Foreign Policy Blogs

Chavismo can survive, but will it?

(AP Photo/Gregorio Marrero)

(AP Photo/Gregorio Marrero)

Among the more important questions to surface in the wake of Hugo Chávez’s death on March 5: Will chavismo survive? The answer, usually given in the affirmative, frequently invokes a previous era of Latin American history.

For example, a column on the London Review of Book’s website, “Chavez Hasta Siempre,” draws a parallel to Che Guevara, martyred saint of the Cuban Revolution. Meanwhile a columnist for BBC Mundo stated that Chávez was “the Peron of the twenty-first century.” Miami Herald columnist Andres Oppenheimer takes this logic a step further, arguing that chavismo’s future will mirror that of Peronism in Argentina because each man had a military background, shifted his outlook from fascist to leftist, and happened onto a commodity boom that enabled lavish handouts to followers. Herein lies the problem.

Chavismo is more tied to the individual who started it than any other successful movement in Latin American history. Simón Bolívar may be remembered as “The Liberator” of Latin America, but it was the Argentine José de San Martín who won more battles en route to the region shaking free of Spain. Juan Domingo would not have become Perón were it not for his wife Eva’s eloquence: her balconied pleas of “Compañeros!” more than once turned the jilted crowds back in his favor, and her untimely death from cancer created the sympathy Juan needed to extend his political life. Now try to imagine Fidel without Che.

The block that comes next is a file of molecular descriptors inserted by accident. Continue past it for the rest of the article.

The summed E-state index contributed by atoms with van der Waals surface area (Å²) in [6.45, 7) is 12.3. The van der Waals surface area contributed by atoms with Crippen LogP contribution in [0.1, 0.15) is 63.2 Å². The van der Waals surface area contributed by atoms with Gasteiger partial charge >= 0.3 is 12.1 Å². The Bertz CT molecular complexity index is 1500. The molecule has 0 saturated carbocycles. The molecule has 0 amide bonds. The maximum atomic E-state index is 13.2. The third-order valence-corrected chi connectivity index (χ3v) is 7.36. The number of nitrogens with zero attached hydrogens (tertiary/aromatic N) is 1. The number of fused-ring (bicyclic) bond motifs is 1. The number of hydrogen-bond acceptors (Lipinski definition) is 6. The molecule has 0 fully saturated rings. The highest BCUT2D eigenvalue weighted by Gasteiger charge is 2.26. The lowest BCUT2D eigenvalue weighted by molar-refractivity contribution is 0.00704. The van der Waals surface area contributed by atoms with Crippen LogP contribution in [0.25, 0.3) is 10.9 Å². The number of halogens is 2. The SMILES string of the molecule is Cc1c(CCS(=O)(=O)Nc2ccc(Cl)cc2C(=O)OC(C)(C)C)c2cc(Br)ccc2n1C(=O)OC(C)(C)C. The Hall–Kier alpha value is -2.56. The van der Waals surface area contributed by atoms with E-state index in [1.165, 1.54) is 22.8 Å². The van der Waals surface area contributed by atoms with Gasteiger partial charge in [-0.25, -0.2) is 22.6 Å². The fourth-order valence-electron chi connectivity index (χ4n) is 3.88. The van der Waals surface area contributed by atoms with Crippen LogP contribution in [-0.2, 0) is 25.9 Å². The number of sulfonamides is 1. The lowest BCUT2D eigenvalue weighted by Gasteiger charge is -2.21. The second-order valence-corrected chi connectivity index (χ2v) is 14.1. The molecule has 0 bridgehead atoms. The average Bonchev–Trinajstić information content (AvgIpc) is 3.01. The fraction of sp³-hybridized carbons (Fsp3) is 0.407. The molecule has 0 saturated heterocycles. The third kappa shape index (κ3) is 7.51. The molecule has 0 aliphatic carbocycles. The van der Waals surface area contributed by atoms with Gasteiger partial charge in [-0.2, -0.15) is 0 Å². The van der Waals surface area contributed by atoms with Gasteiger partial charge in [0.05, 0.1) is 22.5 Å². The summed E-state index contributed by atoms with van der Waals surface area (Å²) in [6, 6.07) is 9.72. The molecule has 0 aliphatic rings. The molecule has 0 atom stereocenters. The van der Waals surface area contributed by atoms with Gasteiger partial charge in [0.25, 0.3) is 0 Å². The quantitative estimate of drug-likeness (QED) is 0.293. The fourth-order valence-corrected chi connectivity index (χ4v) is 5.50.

Chávez, by contrast, had no sidekick, only the faceless cronies whom he appointed to replace seasoned government ministers. Chávez was a one-man show, both before the cameras and behind them.

Extending the life of chavismo may require more than aping El Comandante’s rhetoric and antics, it will require knowing who to pay off. And I suspect that this task will be made doubly difficult because Venezuela has a semi-authoritarian system. Thanks to Chávez’s hyper-political mobilization of chavistas, the democratic hoards expect their subsidies, and they could quickly turn against a leader who doesn’t give it to them. At the same time, the flag bearer of chavismo will need to cater to what Bruce Bueno de Mesquita terms “the selectorate”: the cabal of military and business leaders whose loyalty tends to be rented, not bought. Yes, Mr. Oppenheimer, chavismo may survive, but leading the movement will require more deft politicking than its founder displayed.

 

 

Author

Sean Goforth
Sean Goforth

Sean H. Goforth is a graduate of the University of North Carolina-Chapel Hill and the School of Foreign Service at Georgetown University. His research focuses on Latin American political economy and international trade. Sean is the author of Axis of Unity: Venezuela, Iran & the Threat to America.

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